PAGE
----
|Keppler, Jason - MD DEPT OF AGRICULTURE|
Submitted to: American Water Resources Association Conference Proceedings
Publication Type: Abstract Only
Publication Acceptance Date: June 15, 2008
Publication Date: November 20, 2008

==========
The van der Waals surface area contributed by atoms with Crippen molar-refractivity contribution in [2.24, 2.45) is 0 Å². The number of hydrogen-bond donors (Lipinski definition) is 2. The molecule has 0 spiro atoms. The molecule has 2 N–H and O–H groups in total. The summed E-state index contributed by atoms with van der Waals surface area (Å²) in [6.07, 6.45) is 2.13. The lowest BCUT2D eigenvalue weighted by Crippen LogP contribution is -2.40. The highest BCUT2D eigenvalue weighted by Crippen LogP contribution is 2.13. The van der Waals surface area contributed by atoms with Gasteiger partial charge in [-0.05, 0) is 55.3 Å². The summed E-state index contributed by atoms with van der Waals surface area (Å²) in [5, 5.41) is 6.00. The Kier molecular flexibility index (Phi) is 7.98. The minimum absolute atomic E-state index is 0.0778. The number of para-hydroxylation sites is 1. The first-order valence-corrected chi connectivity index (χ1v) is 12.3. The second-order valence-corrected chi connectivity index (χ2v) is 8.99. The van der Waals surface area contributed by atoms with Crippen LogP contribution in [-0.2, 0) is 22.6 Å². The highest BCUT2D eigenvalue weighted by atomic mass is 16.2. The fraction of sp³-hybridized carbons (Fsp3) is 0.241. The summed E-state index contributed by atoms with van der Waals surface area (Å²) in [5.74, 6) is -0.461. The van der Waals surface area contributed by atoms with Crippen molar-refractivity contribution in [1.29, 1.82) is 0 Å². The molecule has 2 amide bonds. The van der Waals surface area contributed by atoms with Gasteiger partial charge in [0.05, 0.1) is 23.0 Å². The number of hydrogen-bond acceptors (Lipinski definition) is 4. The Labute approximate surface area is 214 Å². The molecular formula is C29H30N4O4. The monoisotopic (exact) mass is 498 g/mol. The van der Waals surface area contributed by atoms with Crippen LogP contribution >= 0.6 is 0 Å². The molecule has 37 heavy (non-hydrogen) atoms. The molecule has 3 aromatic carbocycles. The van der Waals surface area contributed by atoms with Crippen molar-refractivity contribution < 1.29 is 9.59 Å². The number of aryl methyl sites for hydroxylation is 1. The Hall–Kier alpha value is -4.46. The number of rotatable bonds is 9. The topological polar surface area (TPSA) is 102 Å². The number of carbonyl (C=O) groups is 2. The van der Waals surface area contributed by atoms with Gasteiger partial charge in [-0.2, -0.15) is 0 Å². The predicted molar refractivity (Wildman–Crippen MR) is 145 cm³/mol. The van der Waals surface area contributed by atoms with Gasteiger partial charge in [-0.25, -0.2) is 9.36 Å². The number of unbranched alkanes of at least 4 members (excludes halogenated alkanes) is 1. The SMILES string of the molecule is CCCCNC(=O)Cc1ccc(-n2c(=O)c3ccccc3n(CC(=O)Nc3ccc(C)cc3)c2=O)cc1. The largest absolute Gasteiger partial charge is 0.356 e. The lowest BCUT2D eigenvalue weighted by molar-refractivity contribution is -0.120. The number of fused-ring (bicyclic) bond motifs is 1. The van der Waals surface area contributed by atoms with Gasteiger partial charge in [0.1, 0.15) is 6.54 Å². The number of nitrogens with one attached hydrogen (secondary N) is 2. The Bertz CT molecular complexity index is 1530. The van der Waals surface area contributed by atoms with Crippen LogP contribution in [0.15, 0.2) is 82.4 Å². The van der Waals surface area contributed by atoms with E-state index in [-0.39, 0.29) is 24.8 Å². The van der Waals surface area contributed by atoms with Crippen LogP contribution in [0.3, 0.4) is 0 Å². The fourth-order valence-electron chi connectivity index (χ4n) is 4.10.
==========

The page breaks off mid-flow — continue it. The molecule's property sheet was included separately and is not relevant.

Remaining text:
Citation: Hively, W.D., Lang, M.W., McCarty, G.W., Keppler, J., Sadeghi, A.M., McConnell, L.L. 2008. Using satellite remote sensing to estimate winter cover crop nutrient uptake efficiency [abstract]. American Water Resources Association Annual Meeting. 2008 CDROM. Technical Abstract: The practice of planting winter cover crops (rye, wheat, barley) following summer row crops (corn, soybean) is recognized as an effective agricultural conservation practice that can significantly reduce nitrogen losses to groundwater. Accordingly, state cost-share programs have been established to promote the cultivation of winter cover crops on farmland throughout the Chesapeake Bay watershed. However, current estimates of cover crop nutrient uptake are generally based on plot studies extrapolated to the watershed scale based solely on enrollment acreage. Satellite remote sensing provides a tool for real-time estimation of cover crop biomass production on working farms distributed throughout the landscape. This project combined cover crop cost-share program enrollment data with satellite imagery and on-farm sampling to evaluate three years of cover crop performance on over 1200 agricultural fields distributed within the Choptank River watershed on Maryland's Eastern Shore. Agronomic factors influencing cover crop biomass production and nutrient uptake included cover crop species (rye > barley > wheat), planting date (September > November), planting method (drilled > broadcast > aerial), and previous crop (corn vs. soy). Overall, early-planted drilled rye outperformed other methods. The average autumnal nutrient accumulation for rye, barley, and wheat crops, respectively, was 24, 21, and 8 kg ha-1, corresponding to biomass production rates of 1275, 1120, and 410 kg ha-1. Springtime residual nitrate concentrations were reduced from a high of 14 mg kg-1 on sampled fields with low cover crop biomass to < 4 mg kg-1 on fields with biomass greater than 1000 kg ha-1. By utilizing remotely sensed data, cover crop efficiencies can be derived at the landscape scale, accounting for the effects of spatial variability (watershed position, soil type, hydrology) as well as agronomic factors. Study results have strong implications for evaluating and improving the success of the cover crop programs and promoting effective water quality protection strategies. Combining remote sensing with farm program data can provide important insight into the success of various conservation practices, allowing programs to more effectively utilize scarce conservation resources while increasing water quality benefits.